Keeping your dog stimulated is important for his mental and physical well-being. An under-stimulated dog will start looking for ways to occupy himself, and you may not like what he chooses. Digging, howling, chewing and compulsive licking and scratching can all originate from boredom.
Take your dog for daily walks. Switch up the route if possible to keep him interested in his environment.
Add structured games, such as tug of war and fetch. These games enhance bonding between you and your dog and also provide additional activity.
Invest in at least one puzzle-type toy for your pet. Puzzle toys allow you to stuff treats inside and then the dog must work to get his reward. These toys will stimulate his mind and keep him occupied.
Train your dog to perform tricks. You may not see the need for him to play dead, roll over or perform any other stunt, but spending a few minutes each day teaching your dog something new will keep him stimulated and eager to learn.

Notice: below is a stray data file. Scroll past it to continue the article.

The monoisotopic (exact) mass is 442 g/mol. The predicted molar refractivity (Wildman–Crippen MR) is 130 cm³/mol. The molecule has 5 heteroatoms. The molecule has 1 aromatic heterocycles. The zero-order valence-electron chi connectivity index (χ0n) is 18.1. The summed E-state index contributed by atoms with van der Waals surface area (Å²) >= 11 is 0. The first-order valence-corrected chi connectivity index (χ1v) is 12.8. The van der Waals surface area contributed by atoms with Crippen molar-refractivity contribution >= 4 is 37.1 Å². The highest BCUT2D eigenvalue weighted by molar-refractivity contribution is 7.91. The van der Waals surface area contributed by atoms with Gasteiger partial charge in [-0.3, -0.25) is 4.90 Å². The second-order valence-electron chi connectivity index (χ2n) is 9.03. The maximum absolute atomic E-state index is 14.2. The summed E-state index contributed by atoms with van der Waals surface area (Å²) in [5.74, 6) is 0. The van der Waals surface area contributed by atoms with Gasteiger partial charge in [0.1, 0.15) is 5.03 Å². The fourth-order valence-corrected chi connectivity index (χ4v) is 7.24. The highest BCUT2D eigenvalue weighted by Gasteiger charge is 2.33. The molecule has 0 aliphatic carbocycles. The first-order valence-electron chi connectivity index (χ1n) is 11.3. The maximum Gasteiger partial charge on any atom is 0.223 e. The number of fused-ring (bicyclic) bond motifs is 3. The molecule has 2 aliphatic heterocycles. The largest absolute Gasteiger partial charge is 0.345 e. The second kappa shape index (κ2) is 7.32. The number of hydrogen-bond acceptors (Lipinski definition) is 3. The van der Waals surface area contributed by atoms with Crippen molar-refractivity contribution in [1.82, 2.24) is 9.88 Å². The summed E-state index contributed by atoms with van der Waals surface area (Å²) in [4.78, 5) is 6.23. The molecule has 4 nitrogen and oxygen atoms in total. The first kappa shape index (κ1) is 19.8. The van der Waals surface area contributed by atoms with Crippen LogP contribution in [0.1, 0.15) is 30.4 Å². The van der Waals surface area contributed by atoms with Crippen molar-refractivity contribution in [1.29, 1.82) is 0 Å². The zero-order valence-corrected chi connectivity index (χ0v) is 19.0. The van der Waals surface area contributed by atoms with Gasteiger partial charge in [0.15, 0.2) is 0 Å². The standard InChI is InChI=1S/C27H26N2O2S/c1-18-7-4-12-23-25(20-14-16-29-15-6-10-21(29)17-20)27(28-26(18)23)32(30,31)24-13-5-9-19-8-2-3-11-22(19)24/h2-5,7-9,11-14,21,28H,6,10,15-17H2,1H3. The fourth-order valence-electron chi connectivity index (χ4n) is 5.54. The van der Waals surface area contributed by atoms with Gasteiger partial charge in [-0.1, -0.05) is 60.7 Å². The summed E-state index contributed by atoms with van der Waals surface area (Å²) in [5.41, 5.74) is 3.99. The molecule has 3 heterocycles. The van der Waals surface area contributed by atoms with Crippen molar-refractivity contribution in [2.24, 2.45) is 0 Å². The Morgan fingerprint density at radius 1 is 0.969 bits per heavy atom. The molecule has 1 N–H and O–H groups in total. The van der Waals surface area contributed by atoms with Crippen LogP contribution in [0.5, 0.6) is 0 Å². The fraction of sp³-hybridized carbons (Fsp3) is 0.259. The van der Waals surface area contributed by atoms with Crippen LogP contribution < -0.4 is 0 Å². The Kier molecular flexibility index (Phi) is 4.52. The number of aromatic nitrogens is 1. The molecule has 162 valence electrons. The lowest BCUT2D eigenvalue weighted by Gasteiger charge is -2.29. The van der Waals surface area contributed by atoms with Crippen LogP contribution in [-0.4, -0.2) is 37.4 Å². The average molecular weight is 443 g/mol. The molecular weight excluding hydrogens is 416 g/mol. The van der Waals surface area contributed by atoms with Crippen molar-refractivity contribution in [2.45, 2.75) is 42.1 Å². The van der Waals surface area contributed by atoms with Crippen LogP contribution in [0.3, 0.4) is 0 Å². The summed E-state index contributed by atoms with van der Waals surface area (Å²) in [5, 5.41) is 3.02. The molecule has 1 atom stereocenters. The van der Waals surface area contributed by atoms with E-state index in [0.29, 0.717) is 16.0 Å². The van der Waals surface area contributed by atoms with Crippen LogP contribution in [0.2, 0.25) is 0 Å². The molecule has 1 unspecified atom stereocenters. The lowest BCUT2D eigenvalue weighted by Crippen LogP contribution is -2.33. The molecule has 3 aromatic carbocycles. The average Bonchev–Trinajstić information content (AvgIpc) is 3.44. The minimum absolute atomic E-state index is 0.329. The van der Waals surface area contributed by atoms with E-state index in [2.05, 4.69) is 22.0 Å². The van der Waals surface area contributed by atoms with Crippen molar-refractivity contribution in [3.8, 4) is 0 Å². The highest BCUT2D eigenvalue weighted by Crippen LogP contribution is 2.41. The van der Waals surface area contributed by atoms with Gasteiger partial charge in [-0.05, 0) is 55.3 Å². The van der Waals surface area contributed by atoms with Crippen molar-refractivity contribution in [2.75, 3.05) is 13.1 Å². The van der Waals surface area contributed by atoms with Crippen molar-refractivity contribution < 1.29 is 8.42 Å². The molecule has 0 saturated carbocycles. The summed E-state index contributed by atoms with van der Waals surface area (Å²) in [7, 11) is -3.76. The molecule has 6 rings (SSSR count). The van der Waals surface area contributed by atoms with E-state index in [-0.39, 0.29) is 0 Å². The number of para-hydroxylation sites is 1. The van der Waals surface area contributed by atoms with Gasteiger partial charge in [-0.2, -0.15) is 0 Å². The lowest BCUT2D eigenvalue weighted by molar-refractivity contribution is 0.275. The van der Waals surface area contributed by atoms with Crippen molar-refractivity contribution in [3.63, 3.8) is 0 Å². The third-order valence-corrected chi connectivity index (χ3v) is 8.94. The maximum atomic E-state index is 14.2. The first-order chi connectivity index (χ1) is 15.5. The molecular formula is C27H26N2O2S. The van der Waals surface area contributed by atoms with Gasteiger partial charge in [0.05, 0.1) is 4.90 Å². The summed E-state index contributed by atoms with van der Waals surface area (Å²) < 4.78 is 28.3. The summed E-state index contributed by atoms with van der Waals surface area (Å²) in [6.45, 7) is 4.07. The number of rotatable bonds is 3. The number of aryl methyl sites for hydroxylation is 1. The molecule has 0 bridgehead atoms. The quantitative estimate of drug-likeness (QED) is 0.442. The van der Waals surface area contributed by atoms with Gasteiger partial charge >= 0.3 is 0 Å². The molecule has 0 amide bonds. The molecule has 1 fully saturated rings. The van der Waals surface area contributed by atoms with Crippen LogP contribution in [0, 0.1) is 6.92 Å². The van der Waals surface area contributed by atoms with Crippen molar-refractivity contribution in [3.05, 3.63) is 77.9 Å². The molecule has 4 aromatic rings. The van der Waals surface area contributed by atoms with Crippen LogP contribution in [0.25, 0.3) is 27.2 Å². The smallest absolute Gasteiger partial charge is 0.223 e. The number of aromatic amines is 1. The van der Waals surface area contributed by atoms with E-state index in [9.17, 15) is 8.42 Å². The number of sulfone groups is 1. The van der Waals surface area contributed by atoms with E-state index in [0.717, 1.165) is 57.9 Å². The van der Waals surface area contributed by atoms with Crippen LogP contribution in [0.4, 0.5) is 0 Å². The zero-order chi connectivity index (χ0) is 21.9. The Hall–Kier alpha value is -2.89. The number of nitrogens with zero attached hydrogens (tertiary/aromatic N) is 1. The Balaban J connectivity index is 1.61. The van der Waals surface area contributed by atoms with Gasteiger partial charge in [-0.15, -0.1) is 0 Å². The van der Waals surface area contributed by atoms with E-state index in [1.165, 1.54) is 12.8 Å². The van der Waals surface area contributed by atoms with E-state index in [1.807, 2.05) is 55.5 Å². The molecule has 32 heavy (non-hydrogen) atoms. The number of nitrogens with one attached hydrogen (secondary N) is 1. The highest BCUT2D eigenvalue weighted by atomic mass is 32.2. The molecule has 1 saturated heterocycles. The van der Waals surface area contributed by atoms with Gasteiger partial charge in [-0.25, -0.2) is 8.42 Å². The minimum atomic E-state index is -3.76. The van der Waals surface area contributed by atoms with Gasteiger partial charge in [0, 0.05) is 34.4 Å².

Visit and host friends with dogs. Play dates aren't just for children, dogs can have a great time playing together. Make the introductions slowly, and use common sense when selecting a play partner for your dog. Introducing your rambunctious puppy to your friend's elderly dog probably won't work, but if you have a friend with a generally friendly and well-mannered dog, meeting regularly for play dates can be beneficial to both dogs.
Always check with your veterinarian before changing your pet’s diet, medication, or physical activity routines. This information is not a substitute for a vet’s opinion.
- The Good Behavior Book For Dogs; Colleen Paige
- ASPCA: Furry Friends Need Fun, Too: How to Keep Your Pet Happy and Active